But I didn’t really appreciate, until I painfully culled all those reminders, the extent to which the items I own also represent my plans and hopes for the future. All those unread books on my shelves represented a plan to read or learn something eventually. My intellectual future was mapped out on my bookshelves. A collection of decorative papers and card-making supplies, calligraphy pens, yarns, and beads represents a host of planned crafts. My Sunday-afternoon identity was mapped out in my organised crafting collection. More poignantly, a shoebox in the closet labelled ‘Flower Petals’ represents a project, conceived years ago, that was intended to culminate in dried petals ready to throw at my wedding.
As it turned out, I got married in January so there was no chance for an outdoor send-off. I’d planned my wedding in the form of a flower-petal collection, but things hadn’t gone to plan. In a sense, many of the items which embodied my hopes for the future now betray the same disjunction between my plans and the outcomes. I kept dozens of unread books because I did plan to read them, but it never happened. I kept many old stories because, at the time, I thought I might glean some value from them as I developed my writing, but in reality most of them didn’t yield much that was salvageable, other than the practice gained in writing them.
This is the painful part of culling. It often sets in after the fervour of efficiency that filled a whole recycle bin with paper and a whole donation box with unneeded clothes. Almost always, I experience an impulse to run back to the stack of discarded items and salvage some of them, because ultimately getting rid of them registers as a loss. It’s either the loss of a connection with the past and with my own identity, or a loss of the hopes I had for the future.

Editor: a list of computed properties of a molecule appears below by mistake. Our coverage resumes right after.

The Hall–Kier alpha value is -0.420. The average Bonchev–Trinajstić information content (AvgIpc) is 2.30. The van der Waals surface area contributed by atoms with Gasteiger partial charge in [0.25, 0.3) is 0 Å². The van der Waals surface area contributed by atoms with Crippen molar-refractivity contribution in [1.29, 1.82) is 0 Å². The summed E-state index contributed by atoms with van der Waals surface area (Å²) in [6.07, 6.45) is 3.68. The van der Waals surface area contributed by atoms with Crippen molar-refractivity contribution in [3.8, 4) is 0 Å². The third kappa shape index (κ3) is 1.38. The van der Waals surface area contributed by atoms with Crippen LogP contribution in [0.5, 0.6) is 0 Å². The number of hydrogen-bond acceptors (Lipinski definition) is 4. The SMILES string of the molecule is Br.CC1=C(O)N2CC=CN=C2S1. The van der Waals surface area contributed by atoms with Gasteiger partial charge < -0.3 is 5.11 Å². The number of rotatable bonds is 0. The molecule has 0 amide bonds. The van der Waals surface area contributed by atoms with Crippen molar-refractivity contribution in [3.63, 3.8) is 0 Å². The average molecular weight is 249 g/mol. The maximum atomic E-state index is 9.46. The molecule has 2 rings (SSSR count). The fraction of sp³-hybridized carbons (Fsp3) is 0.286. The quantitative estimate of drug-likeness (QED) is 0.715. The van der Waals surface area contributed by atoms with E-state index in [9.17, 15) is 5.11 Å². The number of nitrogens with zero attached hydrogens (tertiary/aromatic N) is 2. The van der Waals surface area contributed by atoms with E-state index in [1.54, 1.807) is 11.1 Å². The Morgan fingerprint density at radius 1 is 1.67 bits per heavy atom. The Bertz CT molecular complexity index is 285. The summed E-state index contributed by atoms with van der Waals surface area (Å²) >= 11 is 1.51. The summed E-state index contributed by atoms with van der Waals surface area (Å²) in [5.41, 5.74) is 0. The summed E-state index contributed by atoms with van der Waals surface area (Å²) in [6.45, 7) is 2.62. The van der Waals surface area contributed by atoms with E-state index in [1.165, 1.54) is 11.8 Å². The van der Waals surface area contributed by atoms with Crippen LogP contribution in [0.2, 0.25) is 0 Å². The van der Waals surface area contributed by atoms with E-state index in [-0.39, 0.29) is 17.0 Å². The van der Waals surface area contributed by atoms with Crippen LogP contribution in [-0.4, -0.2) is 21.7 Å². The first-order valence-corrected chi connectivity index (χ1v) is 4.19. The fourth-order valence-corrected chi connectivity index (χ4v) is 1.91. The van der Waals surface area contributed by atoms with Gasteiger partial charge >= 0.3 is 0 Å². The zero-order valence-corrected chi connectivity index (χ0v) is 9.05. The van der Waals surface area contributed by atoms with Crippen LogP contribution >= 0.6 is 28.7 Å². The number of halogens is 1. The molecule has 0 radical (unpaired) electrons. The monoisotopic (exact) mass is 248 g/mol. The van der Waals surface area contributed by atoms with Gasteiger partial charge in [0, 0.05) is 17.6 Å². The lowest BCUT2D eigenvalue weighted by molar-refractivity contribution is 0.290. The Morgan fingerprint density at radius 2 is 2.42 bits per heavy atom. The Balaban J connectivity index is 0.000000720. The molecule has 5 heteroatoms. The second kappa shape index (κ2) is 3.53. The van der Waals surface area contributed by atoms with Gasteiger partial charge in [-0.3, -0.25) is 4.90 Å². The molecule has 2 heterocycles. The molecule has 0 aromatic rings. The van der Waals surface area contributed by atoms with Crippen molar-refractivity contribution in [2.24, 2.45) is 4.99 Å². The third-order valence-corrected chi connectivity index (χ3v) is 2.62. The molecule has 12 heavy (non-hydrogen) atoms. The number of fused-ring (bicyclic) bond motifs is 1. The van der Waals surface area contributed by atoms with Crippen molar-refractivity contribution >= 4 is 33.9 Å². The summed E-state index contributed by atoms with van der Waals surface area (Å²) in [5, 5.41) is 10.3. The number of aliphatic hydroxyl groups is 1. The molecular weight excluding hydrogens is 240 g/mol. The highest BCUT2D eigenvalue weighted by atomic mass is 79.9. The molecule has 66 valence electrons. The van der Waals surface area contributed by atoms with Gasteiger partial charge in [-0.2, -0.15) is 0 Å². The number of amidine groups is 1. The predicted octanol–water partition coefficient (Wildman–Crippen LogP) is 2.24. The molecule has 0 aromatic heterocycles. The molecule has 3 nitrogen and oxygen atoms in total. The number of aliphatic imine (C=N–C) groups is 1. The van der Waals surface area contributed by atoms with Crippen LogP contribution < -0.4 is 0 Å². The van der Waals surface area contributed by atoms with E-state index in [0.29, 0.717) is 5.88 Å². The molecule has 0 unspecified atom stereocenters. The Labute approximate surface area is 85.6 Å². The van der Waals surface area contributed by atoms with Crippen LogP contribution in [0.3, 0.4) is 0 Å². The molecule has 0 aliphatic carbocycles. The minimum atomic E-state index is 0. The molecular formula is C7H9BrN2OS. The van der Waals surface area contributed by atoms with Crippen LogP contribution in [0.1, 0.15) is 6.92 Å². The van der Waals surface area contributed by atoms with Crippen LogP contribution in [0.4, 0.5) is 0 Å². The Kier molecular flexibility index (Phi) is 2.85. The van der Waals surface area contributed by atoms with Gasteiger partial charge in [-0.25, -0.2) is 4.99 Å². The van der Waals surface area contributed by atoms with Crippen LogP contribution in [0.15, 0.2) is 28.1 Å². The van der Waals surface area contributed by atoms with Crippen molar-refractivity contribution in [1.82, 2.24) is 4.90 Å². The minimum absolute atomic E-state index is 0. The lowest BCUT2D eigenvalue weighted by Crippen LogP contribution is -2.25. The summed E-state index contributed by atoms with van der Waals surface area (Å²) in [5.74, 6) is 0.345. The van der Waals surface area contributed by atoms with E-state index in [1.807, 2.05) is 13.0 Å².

After a wholesale purging, though, there is a kind of relief. It’s not only the relief of having more space to live and move in, and less mental clutter, but the relief that actually comes with letting go of certain things. It turns out, sometimes my sentimental or archival attachment to things can keep me tethered to memories that don’t need reliving, experiences that don’t need analysing any longer. Discarding the objects associated with those memories is like a kind of forgiveness, consigning failures, confusion, or old hurts to oblivion.
In my life generally, I’m trying to hoard fewer things, and feel less need to archive every scrap of my life for future reference. There are practical reasons for this, but in large part it’s a result of realising that my hoarding habit can be very unforgiving. Letting go of things in the form of deleting emails, giving away old clothes, and discarding paper records is actually one way of being merciful with myself by freeing my mind from having to think about the past habitually. It’s also, sometimes, one way of accepting the present situation more readily, regardless of whether it conforms to old expectations.